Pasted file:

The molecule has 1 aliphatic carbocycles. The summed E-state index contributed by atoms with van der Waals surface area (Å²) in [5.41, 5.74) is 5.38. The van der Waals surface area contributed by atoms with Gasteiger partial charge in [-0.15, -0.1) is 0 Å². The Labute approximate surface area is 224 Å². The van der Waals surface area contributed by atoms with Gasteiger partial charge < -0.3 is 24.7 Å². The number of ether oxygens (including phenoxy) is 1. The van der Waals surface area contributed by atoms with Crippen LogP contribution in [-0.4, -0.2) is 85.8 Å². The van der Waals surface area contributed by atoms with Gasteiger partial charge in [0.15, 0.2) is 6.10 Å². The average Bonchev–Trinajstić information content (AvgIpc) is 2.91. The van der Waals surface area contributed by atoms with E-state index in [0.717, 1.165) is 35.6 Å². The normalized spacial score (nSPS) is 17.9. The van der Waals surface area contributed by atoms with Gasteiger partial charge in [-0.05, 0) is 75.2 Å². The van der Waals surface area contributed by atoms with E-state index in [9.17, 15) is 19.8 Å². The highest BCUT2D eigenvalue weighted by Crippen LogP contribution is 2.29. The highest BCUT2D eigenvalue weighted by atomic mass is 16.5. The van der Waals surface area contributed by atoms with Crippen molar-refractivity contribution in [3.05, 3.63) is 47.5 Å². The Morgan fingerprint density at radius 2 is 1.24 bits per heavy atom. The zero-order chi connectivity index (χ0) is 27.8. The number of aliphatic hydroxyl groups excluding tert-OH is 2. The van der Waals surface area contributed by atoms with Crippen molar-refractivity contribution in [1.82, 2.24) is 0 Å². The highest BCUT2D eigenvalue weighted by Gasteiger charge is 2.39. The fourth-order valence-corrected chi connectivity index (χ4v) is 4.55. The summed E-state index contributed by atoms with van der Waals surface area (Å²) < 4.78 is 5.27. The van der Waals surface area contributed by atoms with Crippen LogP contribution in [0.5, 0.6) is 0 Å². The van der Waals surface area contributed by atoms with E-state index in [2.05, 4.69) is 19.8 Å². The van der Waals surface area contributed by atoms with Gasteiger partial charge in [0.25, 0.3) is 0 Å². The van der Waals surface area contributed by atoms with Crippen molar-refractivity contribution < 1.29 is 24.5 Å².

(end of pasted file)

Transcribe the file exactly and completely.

The molecule has 1 aliphatic carbocycles. The summed E-state index contributed by atoms with van der Waals surface area (Å²) in [5.41, 5.74) is 5.38. The van der Waals surface area contributed by atoms with Gasteiger partial charge in [-0.15, -0.1) is 0 Å². The Labute approximate surface area is 224 Å². The van der Waals surface area contributed by atoms with Gasteiger partial charge < -0.3 is 24.7 Å². The number of ether oxygens (including phenoxy) is 1. The van der Waals surface area contributed by atoms with Crippen LogP contribution in [-0.4, -0.2) is 85.8 Å². The van der Waals surface area contributed by atoms with Gasteiger partial charge in [0.15, 0.2) is 6.10 Å². The average Bonchev–Trinajstić information content (AvgIpc) is 2.91. The van der Waals surface area contributed by atoms with E-state index in [0.717, 1.165) is 35.6 Å². The normalized spacial score (nSPS) is 17.9. The van der Waals surface area contributed by atoms with Gasteiger partial charge in [-0.05, 0) is 75.2 Å². The van der Waals surface area contributed by atoms with E-state index in [9.17, 15) is 19.8 Å². The highest BCUT2D eigenvalue weighted by Crippen LogP contribution is 2.29. The highest BCUT2D eigenvalue weighted by atomic mass is 16.5. The van der Waals surface area contributed by atoms with Crippen molar-refractivity contribution in [3.05, 3.63) is 47.5 Å². The Morgan fingerprint density at radius 2 is 1.24 bits per heavy atom. The zero-order chi connectivity index (χ0) is 27.8. The number of aliphatic hydroxyl groups excluding tert-OH is 2. The van der Waals surface area contributed by atoms with Crippen molar-refractivity contribution in [1.82, 2.24) is 0 Å². The highest BCUT2D eigenvalue weighted by Gasteiger charge is 2.39. The fourth-order valence-corrected chi connectivity index (χ4v) is 4.55. The summed E-state index contributed by atoms with van der Waals surface area (Å²) < 4.78 is 5.27. The van der Waals surface area contributed by atoms with Crippen LogP contribution in [0.5, 0.6) is 0 Å². The van der Waals surface area contributed by atoms with E-state index in [2.05, 4.69) is 19.8 Å². The van der Waals surface area contributed by atoms with Gasteiger partial charge in [0.25, 0.3) is 0 Å². The van der Waals surface area contributed by atoms with Crippen molar-refractivity contribution < 1.29 is 24.5 Å².